Since the series was first introduced in 2003, playing a WarioWare game has required an open mind, quick reflexes, and a willingness to truly embrace the absurd. The latest entry in the series, WarioWare: Move It!, requires all those things, plus a desire to look like an absolute fool in front of your friends while getting a moderate workout at the same time. And honestly? The series has never been better.
The plot is simultaneously simple and absurd, and follows Wario and his friends as they embark on an island getaway won by the titular character in a contest. While exploring, Wario stumbles upon a temple and learns of the existence of ‘Form Stones’ – stones in the shape of joy-cons that contain mystical powers when wielded in certain ways, known as ‘Forms’. As the cast of characters continue to explore and relax on the island, more of these Forms are discovered, with each character group subplot containing two or three relevant Forms to add to your repertoire.
WarioWare: Move It! is a clear successor to the Wii-era title, WarioWare: Smooth Moves. In order to complete a series of wildly chaotic minigames, you’re asked to position yourself in these different ‘Forms’, all of which involve standing with the joy-cons held against different parts of your body, and some of which make more sense than others. Each one comes with its own lore that taps into the series’ unique sense of humour, and though you’ll mostly be holding the joycons in the same way throughout the course of the game, there are notable exceptions that truly open the door to what these minigames can involve.
Though the game’s story mode isn’t particularly lengthy, it functions as an engaging way to learn each of the game’s Forms to prepare you for all of its other modes. Each level is based around a certain collection of Forms, with each set of mini-games connected only by the way in which the joy-cons need to be held to complete them. It makes for controlled chaos – trying to figure out how a mini-game works and complete it in a five second time limit is a challenge, but by limiting the amount of forms you’re jumping between as you learn them, your brain is given plenty of space for ridiculous solving. The pacing is excellent, and paves the way for an early mastery of the positions that will help you succeed in all parts of the game.
It’s also not overly punishing. Each level of mini-games comes with four lives, giving you chances to fail while you’re working through the chaos of what the hell vague instructions like ‘SLIDE’ or ‘ESCAPE’ mean in any given context. When you run out of these four lives, you’re afforded the chance to assume a ‘Second Chance Position’ to earn another shot at your objective – and you can repeat this as many times as you like within a level. Playing with a friend also gives you an extra chance to retain your lives, by giving them the option to ‘tag in’ if you fail a mini-game – they’ll get to have a go at the game you just failed, with the benefit of having seen it before, which can make all the difference – and you’ll earn back the life you should have lost. Given how quickly everything in this game moves, it’s a relief that you aren’t punished harshly for small failures – the game clearly wants you to learn and succeed, and it honestly feels really encouraging.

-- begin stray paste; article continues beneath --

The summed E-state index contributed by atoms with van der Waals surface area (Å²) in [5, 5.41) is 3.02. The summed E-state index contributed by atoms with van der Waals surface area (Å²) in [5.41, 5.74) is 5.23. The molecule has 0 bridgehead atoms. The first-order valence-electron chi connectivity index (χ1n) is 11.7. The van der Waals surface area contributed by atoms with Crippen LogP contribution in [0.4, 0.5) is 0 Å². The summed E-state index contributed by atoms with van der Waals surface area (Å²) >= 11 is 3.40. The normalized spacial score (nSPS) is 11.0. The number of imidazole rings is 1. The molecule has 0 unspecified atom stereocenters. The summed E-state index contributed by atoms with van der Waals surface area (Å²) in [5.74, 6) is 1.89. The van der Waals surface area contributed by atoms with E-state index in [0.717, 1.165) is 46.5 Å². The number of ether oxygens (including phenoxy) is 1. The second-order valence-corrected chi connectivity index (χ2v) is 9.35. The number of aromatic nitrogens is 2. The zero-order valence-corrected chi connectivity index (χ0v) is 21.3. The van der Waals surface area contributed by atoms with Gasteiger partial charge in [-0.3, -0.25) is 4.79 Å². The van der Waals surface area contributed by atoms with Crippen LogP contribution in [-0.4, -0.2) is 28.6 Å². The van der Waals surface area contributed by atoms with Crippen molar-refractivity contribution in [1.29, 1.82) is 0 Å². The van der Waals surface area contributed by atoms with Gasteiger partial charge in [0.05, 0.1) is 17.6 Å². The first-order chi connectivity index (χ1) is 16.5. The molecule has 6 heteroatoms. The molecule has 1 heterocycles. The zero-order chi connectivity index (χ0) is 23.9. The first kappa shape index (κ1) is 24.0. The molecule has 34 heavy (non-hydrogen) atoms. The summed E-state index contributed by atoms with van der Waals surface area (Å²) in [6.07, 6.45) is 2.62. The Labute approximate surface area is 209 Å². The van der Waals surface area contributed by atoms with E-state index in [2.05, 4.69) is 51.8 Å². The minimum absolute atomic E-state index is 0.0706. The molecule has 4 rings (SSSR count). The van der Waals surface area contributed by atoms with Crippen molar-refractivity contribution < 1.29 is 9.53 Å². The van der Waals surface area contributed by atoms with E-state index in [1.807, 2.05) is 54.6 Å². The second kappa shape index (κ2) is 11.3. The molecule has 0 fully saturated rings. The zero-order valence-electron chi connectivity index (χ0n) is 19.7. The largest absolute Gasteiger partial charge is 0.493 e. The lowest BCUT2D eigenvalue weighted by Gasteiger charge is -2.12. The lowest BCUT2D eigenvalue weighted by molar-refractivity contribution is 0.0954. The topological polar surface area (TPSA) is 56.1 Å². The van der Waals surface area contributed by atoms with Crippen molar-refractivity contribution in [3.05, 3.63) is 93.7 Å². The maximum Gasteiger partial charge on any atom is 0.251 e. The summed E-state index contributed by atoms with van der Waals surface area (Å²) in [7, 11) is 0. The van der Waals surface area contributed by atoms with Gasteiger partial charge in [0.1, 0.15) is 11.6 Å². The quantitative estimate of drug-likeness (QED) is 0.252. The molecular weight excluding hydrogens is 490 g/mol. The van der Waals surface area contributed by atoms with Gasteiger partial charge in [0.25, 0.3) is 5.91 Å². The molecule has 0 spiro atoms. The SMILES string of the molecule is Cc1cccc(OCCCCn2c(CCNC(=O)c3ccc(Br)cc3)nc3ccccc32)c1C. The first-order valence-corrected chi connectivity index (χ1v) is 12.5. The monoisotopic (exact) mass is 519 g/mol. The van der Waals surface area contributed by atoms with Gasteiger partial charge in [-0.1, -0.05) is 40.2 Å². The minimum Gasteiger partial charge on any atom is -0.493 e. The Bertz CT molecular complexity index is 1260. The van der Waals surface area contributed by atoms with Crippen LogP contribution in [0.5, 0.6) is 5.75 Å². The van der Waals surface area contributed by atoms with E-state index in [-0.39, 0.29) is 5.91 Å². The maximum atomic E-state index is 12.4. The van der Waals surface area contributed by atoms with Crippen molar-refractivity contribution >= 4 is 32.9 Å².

Somehow I was surprised by just how much this game gets your adrenaline pumping. There’s something about being asked to assume the Forms that really gets your head in the game, and I found myself limbering up and feeling hyped for every new challenge. It’s a really physical activity, and I can see myself using it for fitness in the future – it’s such a fun way to get moving. Sometimes you’re asking to hold the joy-cons as if you’re holding a sword, or a bow and arrow, and in those moments you just feel cool; but at other times you’re basically doing squats or arm stretches, and it becomes clear that this could function as a serious workout. The game even has a mode dedicated to mini-games that are particularly physically demanding which unlocks after the main story is completed, and when you’re unfit like me, you’ll be out of breath about three mini-games in.
It’s also, obviously, intended to be a party game – and it delivers on that front too. Along with the main story mode is a party mode that can be played by up to four players and which offers several new scaffolds for approaching a slew of mini-game challenges. Whether you’re interested in a Mario Party-esque game board, or a weird Simon Says-style layer of directions to add your mini-games, there’s something to be found here. Playing WarioWare makes you look absolutely ridiculous, but in exactly the sort of way that’ll have you in fits of laughter with your friends pretty quickly.
To be clear, this game is super weird. Just… so very, very weird. It asks you to do things you’d never expect, and uses the joy-cons in ways that frighteningly creative minds must have dreamed into existence – but it’s also a true showcase of what they can do. It’s so simple that it’s genius, and it flaunts a particular kind of weirdness that few games manage to successfully achieve. It’s one of those games that makes me want to invite everyone I know over to my house to play it with me so that I can show them just how weird it is, and have them experience it for themselves – and it also gets me moving in ways that a game hasn’t done in ages. It’s a true feat of creativity and chaos, and it’s definitely going to be one that I go back to for laughs and a pretty serious workout.
WarioWare: Move It! was reviewed on Nintendo Switch using a code kindly provided by Nintendo.